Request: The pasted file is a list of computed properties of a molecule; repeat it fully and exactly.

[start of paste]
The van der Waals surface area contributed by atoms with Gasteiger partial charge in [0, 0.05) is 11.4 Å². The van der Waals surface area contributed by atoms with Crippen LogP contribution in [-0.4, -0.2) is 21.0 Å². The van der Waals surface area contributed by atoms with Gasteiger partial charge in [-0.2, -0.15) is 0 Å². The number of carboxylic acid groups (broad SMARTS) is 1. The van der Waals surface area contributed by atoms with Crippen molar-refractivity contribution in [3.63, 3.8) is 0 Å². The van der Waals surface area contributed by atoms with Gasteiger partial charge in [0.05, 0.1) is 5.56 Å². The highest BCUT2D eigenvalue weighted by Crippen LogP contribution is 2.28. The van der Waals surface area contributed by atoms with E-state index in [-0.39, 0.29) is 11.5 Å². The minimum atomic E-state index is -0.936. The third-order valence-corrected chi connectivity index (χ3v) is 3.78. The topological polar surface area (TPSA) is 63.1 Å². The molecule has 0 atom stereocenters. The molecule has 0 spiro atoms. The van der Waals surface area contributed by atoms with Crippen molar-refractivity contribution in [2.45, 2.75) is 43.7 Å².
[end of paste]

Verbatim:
The van der Waals surface area contributed by atoms with Gasteiger partial charge in [0, 0.05) is 11.4 Å². The van der Waals surface area contributed by atoms with Crippen LogP contribution in [-0.4, -0.2) is 21.0 Å². The van der Waals surface area contributed by atoms with Gasteiger partial charge in [-0.2, -0.15) is 0 Å². The number of carboxylic acid groups (broad SMARTS) is 1. The van der Waals surface area contributed by atoms with Crippen molar-refractivity contribution in [3.63, 3.8) is 0 Å². The van der Waals surface area contributed by atoms with Gasteiger partial charge in [0.05, 0.1) is 5.56 Å². The highest BCUT2D eigenvalue weighted by Crippen LogP contribution is 2.28. The van der Waals surface area contributed by atoms with E-state index in [-0.39, 0.29) is 11.5 Å². The minimum atomic E-state index is -0.936. The third-order valence-corrected chi connectivity index (χ3v) is 3.78. The topological polar surface area (TPSA) is 63.1 Å². The molecule has 0 atom stereocenters. The molecule has 0 spiro atoms. The van der Waals surface area contributed by atoms with Crippen molar-refractivity contribution in [2.45, 2.75) is 43.7 Å².